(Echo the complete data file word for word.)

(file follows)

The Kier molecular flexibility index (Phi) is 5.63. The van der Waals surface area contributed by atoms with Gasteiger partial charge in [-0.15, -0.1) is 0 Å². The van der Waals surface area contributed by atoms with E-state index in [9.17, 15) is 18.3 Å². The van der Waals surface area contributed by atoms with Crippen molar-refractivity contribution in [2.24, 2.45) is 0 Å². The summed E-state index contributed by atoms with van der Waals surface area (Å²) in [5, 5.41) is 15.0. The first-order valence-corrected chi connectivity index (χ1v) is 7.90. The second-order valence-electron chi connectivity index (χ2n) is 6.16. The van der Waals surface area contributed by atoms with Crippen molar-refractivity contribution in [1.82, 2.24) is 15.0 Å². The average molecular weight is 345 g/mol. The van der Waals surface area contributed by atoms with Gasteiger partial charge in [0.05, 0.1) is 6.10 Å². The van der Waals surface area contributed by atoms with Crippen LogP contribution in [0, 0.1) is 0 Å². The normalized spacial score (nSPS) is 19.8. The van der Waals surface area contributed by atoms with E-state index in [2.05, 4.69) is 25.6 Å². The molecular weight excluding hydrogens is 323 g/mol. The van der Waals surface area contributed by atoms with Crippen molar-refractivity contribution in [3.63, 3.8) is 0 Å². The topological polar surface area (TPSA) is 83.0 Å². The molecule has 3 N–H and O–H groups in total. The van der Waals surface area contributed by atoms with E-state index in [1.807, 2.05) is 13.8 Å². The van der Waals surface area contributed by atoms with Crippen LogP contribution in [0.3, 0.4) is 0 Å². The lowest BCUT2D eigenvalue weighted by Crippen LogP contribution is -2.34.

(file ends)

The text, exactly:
The Kier molecular flexibility index (Phi) is 5.63. The van der Waals surface area contributed by atoms with Gasteiger partial charge in [-0.15, -0.1) is 0 Å². The van der Waals surface area contributed by atoms with E-state index in [9.17, 15) is 18.3 Å². The van der Waals surface area contributed by atoms with Crippen molar-refractivity contribution in [2.24, 2.45) is 0 Å². The summed E-state index contributed by atoms with van der Waals surface area (Å²) in [5, 5.41) is 15.0. The first-order valence-corrected chi connectivity index (χ1v) is 7.90. The second-order valence-electron chi connectivity index (χ2n) is 6.16. The van der Waals surface area contributed by atoms with Crippen molar-refractivity contribution in [1.82, 2.24) is 15.0 Å². The average molecular weight is 345 g/mol. The van der Waals surface area contributed by atoms with Gasteiger partial charge in [0.05, 0.1) is 6.10 Å². The van der Waals surface area contributed by atoms with Crippen LogP contribution in [0, 0.1) is 0 Å². The normalized spacial score (nSPS) is 19.8. The van der Waals surface area contributed by atoms with E-state index in [2.05, 4.69) is 25.6 Å². The molecular weight excluding hydrogens is 323 g/mol. The van der Waals surface area contributed by atoms with Crippen molar-refractivity contribution in [3.63, 3.8) is 0 Å². The topological polar surface area (TPSA) is 83.0 Å². The molecule has 3 N–H and O–H groups in total. The van der Waals surface area contributed by atoms with E-state index in [1.807, 2.05) is 13.8 Å². The van der Waals surface area contributed by atoms with Crippen LogP contribution in [0.3, 0.4) is 0 Å². The lowest BCUT2D eigenvalue weighted by Crippen LogP contribution is -2.34.